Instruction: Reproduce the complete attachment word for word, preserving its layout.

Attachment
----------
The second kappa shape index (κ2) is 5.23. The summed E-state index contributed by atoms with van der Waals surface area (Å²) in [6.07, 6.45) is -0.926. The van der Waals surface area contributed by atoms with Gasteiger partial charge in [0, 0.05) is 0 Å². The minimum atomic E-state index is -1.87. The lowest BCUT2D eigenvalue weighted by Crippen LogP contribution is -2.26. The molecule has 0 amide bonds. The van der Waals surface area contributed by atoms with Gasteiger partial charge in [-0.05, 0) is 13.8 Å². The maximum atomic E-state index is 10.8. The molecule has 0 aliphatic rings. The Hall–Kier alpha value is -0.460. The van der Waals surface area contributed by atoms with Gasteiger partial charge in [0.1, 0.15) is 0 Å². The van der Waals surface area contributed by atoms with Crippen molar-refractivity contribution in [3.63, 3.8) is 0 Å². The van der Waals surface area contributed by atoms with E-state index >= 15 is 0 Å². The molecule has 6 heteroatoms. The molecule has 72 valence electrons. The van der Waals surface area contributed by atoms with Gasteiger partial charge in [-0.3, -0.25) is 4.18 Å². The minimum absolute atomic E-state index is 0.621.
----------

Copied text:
The second kappa shape index (κ2) is 5.23. The summed E-state index contributed by atoms with van der Waals surface area (Å²) in [6.07, 6.45) is -0.926. The van der Waals surface area contributed by atoms with Gasteiger partial charge in [0, 0.05) is 0 Å². The minimum atomic E-state index is -1.87. The lowest BCUT2D eigenvalue weighted by Crippen LogP contribution is -2.26. The molecule has 0 amide bonds. The van der Waals surface area contributed by atoms with Gasteiger partial charge in [-0.05, 0) is 13.8 Å². The maximum atomic E-state index is 10.8. The molecule has 0 aliphatic rings. The Hall–Kier alpha value is -0.460. The van der Waals surface area contributed by atoms with Gasteiger partial charge in [0.1, 0.15) is 0 Å². The van der Waals surface area contributed by atoms with Crippen molar-refractivity contribution in [3.63, 3.8) is 0 Å². The van der Waals surface area contributed by atoms with E-state index >= 15 is 0 Å². The molecule has 6 heteroatoms. The molecule has 72 valence electrons. The van der Waals surface area contributed by atoms with Gasteiger partial charge in [-0.3, -0.25) is 4.18 Å². The minimum absolute atomic E-state index is 0.621.